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The last thing to note this week is that this is an ableist story.
The intention of the Jesus story is to portray a Jesus who sought to liberate people from suffering, whatever the form of that suffering. I’m thankful for this. We must also understand our own ableism: it includes the presumption that all disabled people want to be cured. They don’t. Some people who live with disabilities see their disability as part of the variety within humanity’s potential, not as something “wrong” with them that needs to be “fixed.” This can be very difficult to get folks without disabilities to understand. As the colloquialism states, fish don’t know they’re wet. People who aren’t disabled often don’t perceive the assumptions that their own experiences cause them to make about people with disabilities.
Consider that the gospels’ solution is never to change the society that people who are living with disabilities are living in so that they do not experience discrimination, marginalization, or exclusion. The gospels’ solution is always instead to transform the disabled person, to align or harmonize them with their society so that the social, religious, political and economic stigmas attached to their disability are no longer present. The action restores the person with a disability to their community rather than calling the community itself to change and either challenging or rejecting the stigma.
Some will challenge my critique here, and that’s okay. But the question we have to ask in each story is where is change taking place? Is the person with the disability being transformed or is the society those people live in being changed? In some of the stories an argument could be made for both, but in every story the person with the disability experiences a change to remove the stigma applied to them.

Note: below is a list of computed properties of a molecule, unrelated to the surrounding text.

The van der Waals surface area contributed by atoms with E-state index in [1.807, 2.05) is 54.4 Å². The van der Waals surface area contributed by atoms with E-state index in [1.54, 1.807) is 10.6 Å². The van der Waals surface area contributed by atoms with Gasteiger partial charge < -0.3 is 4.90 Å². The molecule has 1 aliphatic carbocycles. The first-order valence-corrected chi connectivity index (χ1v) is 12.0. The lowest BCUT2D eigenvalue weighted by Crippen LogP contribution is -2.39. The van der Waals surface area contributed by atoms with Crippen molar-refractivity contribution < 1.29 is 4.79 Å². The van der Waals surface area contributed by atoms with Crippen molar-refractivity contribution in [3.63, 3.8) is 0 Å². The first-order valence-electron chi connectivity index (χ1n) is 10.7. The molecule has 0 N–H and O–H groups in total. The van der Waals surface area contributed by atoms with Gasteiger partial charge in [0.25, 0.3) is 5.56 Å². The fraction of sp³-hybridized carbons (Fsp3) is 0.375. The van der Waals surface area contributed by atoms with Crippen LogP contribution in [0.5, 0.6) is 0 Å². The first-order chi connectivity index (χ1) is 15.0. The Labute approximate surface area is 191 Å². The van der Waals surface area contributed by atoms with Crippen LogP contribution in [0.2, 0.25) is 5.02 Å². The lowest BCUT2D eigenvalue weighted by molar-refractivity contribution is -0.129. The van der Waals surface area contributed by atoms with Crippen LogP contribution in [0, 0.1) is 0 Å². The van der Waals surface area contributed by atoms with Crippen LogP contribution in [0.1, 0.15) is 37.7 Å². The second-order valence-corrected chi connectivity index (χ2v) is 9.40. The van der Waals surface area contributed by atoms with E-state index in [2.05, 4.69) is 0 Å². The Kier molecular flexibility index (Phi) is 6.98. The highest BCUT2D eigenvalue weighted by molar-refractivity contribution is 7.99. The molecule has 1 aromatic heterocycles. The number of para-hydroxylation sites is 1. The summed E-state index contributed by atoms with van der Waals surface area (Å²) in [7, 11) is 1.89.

This is one shortcoming of the Jesus stories that Jesus followers must acknowledge and it doesn’t mean these stories have no value. What it does mean is that we can still highly value the Jesus story and note where we could do better today. The ethical spirit of Jesus that we love so much also sets us on a trajectory toward telling more life-giving stories that don’t marginalize anyone, including people who live with disabilities.
The stories this week point us to prioritizing the needs of people to thrive. Survival isn’t enough. We are worth more than that. We are also worth more than a few people in society thriving while the rest of us simply survive (or don’t even do that.) This week’s story also calls us to attend to things that enable all of us to thrive together without anyone being marginalized.